Do you experience pain in your pelvic area? Are you having trouble getting pregnant? You may be suffering from Pelvic Congestion Syndrome. PCS is a condition that affects millions of women each year, causing pain and infertility. Unfortunately, many women do not know what it is or how to treat it. In this blog post, we will discuss everything you need to know about pelvic congestion syndrome.
What is PCS?
PCS is a condition that occurs when veins in the pelvis become enlarged and congested with blood. These veins, known as varicose veins, are twisted, swollen, or lengthened, which prevents blood from flowing properly. This can cause a dull, chronic pain in the pelvic area that gets worse in the evening, during or after sex, in the days leading up to menstruation, in the late stages of pregnancy, and after standing for extended periods of time.
PCS can also cause other symptoms like:
- back or hip pain
- abdominal tenderness
- trouble urinating
- pain and abnormal bleeding during menstruation
- abnormal vaginal discharge
- swelling of the vagina or vulva
- irritable bowel symptoms
- varicose veins around the buttocks, legs, and vulva
PCS is often mistaken for other conditions like endometriosis or pelvic inflammatory disease. The main difference between PCS and other conditions like pelvic inflammatory disease (PID) and endometriosis is that PCS is a vein disorder, while PID and endometriosis are both organ disorders. PCS is caused by enlarged, twisted, or lengthened veins in the pelvis, which prevents blood from flowing properly. Endometriosis is a condition that occurs when tissue that normally lines the inside of the uterus grows outside of the uterus. Finally, PID is an infection of one or more of the reproductive organs.
What are the Risk Factors for PCS?
There are several risk factors for developing PCS. These include being pregnant, having multiple pregnancies, being overweight or obese, having a history of pelvic surgery, and taking certain hormones (like birth control pills). PCS is also more common in women who have a family history of the condition.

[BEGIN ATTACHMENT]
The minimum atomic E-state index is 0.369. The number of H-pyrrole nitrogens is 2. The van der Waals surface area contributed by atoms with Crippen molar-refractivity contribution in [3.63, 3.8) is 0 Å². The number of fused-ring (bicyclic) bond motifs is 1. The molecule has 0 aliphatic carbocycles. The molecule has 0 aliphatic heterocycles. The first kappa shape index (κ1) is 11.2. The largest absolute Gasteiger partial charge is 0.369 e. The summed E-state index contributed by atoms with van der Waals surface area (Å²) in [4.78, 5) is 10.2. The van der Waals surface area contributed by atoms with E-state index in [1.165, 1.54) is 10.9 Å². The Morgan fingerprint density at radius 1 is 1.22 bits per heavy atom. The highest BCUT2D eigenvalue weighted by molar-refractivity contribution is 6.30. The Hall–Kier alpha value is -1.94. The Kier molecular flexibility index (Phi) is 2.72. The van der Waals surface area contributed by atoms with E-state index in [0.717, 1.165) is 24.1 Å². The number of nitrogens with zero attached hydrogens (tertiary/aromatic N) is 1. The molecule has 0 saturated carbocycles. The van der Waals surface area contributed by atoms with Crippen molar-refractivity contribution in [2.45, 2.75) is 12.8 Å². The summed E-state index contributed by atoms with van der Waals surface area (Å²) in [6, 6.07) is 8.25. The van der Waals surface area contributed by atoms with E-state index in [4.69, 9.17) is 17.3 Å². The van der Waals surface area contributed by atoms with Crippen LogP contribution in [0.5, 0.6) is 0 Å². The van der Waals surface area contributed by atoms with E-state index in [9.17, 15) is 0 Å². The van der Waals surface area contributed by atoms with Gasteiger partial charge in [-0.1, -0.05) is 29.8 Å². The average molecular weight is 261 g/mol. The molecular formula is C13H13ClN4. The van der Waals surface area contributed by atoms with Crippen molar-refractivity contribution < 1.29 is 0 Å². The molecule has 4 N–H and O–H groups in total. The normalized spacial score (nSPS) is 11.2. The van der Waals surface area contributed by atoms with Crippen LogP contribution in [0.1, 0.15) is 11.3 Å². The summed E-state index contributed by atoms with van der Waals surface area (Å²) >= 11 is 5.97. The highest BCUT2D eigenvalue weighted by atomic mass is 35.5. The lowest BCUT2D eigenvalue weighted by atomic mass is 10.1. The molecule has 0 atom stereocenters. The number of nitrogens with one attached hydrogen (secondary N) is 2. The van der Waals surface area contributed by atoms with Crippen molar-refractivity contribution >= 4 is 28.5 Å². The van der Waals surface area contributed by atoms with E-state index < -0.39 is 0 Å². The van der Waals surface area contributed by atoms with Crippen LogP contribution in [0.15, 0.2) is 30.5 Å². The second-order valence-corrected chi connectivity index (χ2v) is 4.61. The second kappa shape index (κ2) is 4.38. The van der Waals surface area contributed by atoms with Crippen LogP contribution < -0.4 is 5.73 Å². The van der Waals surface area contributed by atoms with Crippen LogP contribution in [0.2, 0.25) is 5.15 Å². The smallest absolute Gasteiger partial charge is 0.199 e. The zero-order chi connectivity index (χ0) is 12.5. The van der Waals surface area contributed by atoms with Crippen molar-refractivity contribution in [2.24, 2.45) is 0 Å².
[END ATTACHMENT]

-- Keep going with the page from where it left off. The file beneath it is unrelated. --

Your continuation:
Out of all the risk factors, pregnancy is one of the most common causes of PCS. This is because pregnancy causes the uterus to expand, which puts pressure on the pelvic veins and can cause them to become enlarged. In addition, pregnancy hormones can relax the walls of the veins, which also contributes to vein enlargement. Ultimately, these changes can lead the vessels in the pelvic region to become varicose.
How is PCS Diagnosed and Treated?
To diagnose PCS, your doctor will likely perform a physical exam and order tests like an ultrasound, laparoscopy, CT scan, venogram, or MRI. In many cases, more than one test will be needed to properly diagnose PCS. The diagnosis process normally begins with an ultrasound, then other tests may be done.
Once your doctor has diagnosed you with PCS, there are several treatment options available. There is no cure for PCS, however treatments can usually alleviate symptoms. Treatments for PCS include:
One option is hormone therapy. Estrogen affects the walls of blood vessels, causing them to become thinner and more elastic. This helps blood flow more easily through the veins and reduces the risk of vein congestion. Since hormonal changes can exacerbate symptoms of PCS, hormone therapy can regulate hormone levels to help alleviate symptoms.
Ovarian Vein Embolization
Another option is ovarian vein embolization. Ovarian vein embolization is a procedure that involves injecting small particles into the ovarian veins to block them. This prevents blood from flowing through the damaged veins and reduces the amount of pressure on them. This, in turn, can help reduce symptoms of PCS. Ovarian vein embolization is a relatively safe and effective treatment for PCS. It is often recommended in cases where hormone therapy is not effective.
Surgical Removal of Damaged Veins
In some cases, surgery may be necessary to remove damaged veins. This is usually only done if other treatments have failed to improve symptoms. Surgery for PCS is typically done using a laparoscope, which is a small camera that is inserted into the abdomen through a small incision. The surgeon will then locate and remove the damaged veins. Surgery is usually only recommended in severe cases of PCS.
In this blog, we have discussed everything you need to know about Pelvic Congestion Syndrome: what it is, its symptoms, risk factors and causes, and how it is diagnosed and treated. PCS is a condition that affects the veins in the pelvis and can cause pain, discomfort, and other symptoms. If you think you may have PCS, be sure to speak with your doctor. They will likely order tests to confirm the diagnosis and develop a treatment plan that is right for you.